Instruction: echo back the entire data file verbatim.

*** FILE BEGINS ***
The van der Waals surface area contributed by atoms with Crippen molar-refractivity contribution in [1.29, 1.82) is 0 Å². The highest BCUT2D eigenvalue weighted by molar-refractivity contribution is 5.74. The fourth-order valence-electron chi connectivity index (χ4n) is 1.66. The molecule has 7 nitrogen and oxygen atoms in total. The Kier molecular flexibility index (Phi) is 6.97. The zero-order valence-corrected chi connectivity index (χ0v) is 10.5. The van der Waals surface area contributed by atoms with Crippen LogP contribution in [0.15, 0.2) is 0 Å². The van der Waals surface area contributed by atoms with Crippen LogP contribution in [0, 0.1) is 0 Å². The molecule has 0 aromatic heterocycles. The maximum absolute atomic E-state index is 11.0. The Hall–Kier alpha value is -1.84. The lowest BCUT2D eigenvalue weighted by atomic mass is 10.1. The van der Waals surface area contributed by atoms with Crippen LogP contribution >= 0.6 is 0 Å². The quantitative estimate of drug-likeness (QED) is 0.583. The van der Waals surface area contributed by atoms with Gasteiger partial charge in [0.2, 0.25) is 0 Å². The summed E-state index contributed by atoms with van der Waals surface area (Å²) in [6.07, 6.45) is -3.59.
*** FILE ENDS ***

The van der Waals surface area contributed by atoms with Crippen molar-refractivity contribution in [1.29, 1.82) is 0 Å². The highest BCUT2D eigenvalue weighted by molar-refractivity contribution is 5.74. The fourth-order valence-electron chi connectivity index (χ4n) is 1.66. The molecule has 7 nitrogen and oxygen atoms in total. The Kier molecular flexibility index (Phi) is 6.97. The zero-order valence-corrected chi connectivity index (χ0v) is 10.5. The van der Waals surface area contributed by atoms with Crippen LogP contribution in [0.15, 0.2) is 0 Å². The van der Waals surface area contributed by atoms with Crippen LogP contribution in [0, 0.1) is 0 Å². The molecule has 0 aromatic heterocycles. The maximum absolute atomic E-state index is 11.0. The Hall–Kier alpha value is -1.84. The lowest BCUT2D eigenvalue weighted by atomic mass is 10.1. The van der Waals surface area contributed by atoms with Crippen LogP contribution >= 0.6 is 0 Å². The quantitative estimate of drug-likeness (QED) is 0.583. The van der Waals surface area contributed by atoms with Gasteiger partial charge in [0.2, 0.25) is 0 Å². The summed E-state index contributed by atoms with van der Waals surface area (Å²) in [6.07, 6.45) is -3.59.